With summer coming up, dog owners should be sure to educate themselves on one of the most common summer threats to dogs: Lyme disease. All canines love to play outside, but owners should be aware of harmful ticks on dogs that can spread this disease. It's important that owners know what to look for in case they suspect their dog has Lyme disease.
Obviously, check your dog for ticks every time it comes back from outdoor play, especially if it was in tall grass or deep woods. Removing ticks from dogs can be done with a pair of tweezers. Unfortunately, even vigilant owners may not be able to spot every tick, but a thorough comb-through of your pets' fur can make a big difference.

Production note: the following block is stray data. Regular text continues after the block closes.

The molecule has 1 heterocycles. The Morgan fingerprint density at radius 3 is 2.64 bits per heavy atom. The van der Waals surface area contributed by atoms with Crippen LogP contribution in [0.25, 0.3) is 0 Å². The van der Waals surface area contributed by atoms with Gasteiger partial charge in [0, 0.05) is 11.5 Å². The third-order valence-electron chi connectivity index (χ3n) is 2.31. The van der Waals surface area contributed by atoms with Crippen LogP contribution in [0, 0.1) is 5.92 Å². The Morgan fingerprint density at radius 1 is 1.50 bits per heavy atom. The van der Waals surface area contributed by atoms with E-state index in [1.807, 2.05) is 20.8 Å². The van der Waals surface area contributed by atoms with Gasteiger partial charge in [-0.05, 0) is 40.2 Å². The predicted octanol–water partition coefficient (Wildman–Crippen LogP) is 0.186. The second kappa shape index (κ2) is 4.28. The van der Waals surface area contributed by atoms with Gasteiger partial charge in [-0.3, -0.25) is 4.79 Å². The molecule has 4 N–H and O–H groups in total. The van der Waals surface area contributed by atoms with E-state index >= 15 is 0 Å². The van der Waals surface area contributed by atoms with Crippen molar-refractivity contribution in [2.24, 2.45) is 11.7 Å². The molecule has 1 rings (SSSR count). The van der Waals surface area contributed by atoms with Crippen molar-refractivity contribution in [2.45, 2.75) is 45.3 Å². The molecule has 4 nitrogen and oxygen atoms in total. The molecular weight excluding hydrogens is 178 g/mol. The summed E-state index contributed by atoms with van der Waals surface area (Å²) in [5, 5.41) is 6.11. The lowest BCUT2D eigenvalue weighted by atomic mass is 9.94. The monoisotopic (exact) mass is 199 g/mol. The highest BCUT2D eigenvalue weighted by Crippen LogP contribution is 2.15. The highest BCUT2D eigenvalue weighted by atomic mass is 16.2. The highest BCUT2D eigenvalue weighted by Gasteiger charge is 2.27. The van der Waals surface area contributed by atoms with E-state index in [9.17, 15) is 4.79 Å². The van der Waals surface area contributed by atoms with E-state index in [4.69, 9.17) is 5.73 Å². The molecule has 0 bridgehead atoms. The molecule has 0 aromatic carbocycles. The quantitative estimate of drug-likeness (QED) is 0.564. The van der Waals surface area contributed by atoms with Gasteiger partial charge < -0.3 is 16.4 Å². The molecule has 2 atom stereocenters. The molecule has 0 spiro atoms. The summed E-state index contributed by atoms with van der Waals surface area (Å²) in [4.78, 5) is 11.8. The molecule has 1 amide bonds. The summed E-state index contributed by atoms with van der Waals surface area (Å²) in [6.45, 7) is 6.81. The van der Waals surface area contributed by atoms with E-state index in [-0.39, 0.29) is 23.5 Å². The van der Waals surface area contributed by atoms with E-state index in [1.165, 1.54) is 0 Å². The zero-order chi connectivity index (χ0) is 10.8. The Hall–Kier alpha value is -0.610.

Lyme disease in dogs can be difficult to spot. There's usually no visual component to the disease, like a rash or clear bite mark from the tick. Most dogs with Lyme disease are initially brought in to a veterinarian due to general lethargy. It's also quite common for the dog to be suffering from a lack of appetite, fever, lameness or a very stiff gait. Since these are very common clinical signs, Lyme disease may not be the first potential problem that comes to mind.
Once a dog is diagnosed with Lyme disease, the issue can be treated with antibiotics, according to. Owners should know, however, that the course of treatment is lengthy. Often it takes months before the pet is feeling 100 percent again.